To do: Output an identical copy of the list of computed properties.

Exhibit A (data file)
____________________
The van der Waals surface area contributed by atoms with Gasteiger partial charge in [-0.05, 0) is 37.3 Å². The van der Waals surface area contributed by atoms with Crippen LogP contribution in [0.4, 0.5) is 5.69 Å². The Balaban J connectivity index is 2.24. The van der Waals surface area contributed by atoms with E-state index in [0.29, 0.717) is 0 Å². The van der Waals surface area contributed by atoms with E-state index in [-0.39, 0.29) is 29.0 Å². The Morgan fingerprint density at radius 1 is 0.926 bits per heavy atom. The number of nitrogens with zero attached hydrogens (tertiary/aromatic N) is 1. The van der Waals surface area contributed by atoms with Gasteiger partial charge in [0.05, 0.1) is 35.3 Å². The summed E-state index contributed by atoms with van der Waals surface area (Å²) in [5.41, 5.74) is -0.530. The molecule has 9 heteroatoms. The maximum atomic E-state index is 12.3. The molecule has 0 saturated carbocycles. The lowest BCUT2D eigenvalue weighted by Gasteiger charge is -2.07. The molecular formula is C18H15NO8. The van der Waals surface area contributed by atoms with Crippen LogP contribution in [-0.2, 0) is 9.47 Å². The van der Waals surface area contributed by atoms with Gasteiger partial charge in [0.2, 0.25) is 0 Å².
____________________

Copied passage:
The van der Waals surface area contributed by atoms with Gasteiger partial charge in [-0.05, 0) is 37.3 Å². The van der Waals surface area contributed by atoms with Crippen LogP contribution in [0.4, 0.5) is 5.69 Å². The Balaban J connectivity index is 2.24. The van der Waals surface area contributed by atoms with E-state index in [0.29, 0.717) is 0 Å². The van der Waals surface area contributed by atoms with E-state index in [-0.39, 0.29) is 29.0 Å². The Morgan fingerprint density at radius 1 is 0.926 bits per heavy atom. The number of nitrogens with zero attached hydrogens (tertiary/aromatic N) is 1. The van der Waals surface area contributed by atoms with Gasteiger partial charge in [0.05, 0.1) is 35.3 Å². The summed E-state index contributed by atoms with van der Waals surface area (Å²) in [5.41, 5.74) is -0.530. The molecule has 9 heteroatoms. The maximum atomic E-state index is 12.3. The molecule has 0 saturated carbocycles. The lowest BCUT2D eigenvalue weighted by Gasteiger charge is -2.07. The molecular formula is C18H15NO8. The van der Waals surface area contributed by atoms with Crippen LogP contribution in [-0.2, 0) is 9.47 Å². The van der Waals surface area contributed by atoms with Gasteiger partial charge in [0.2, 0.25) is 0 Å².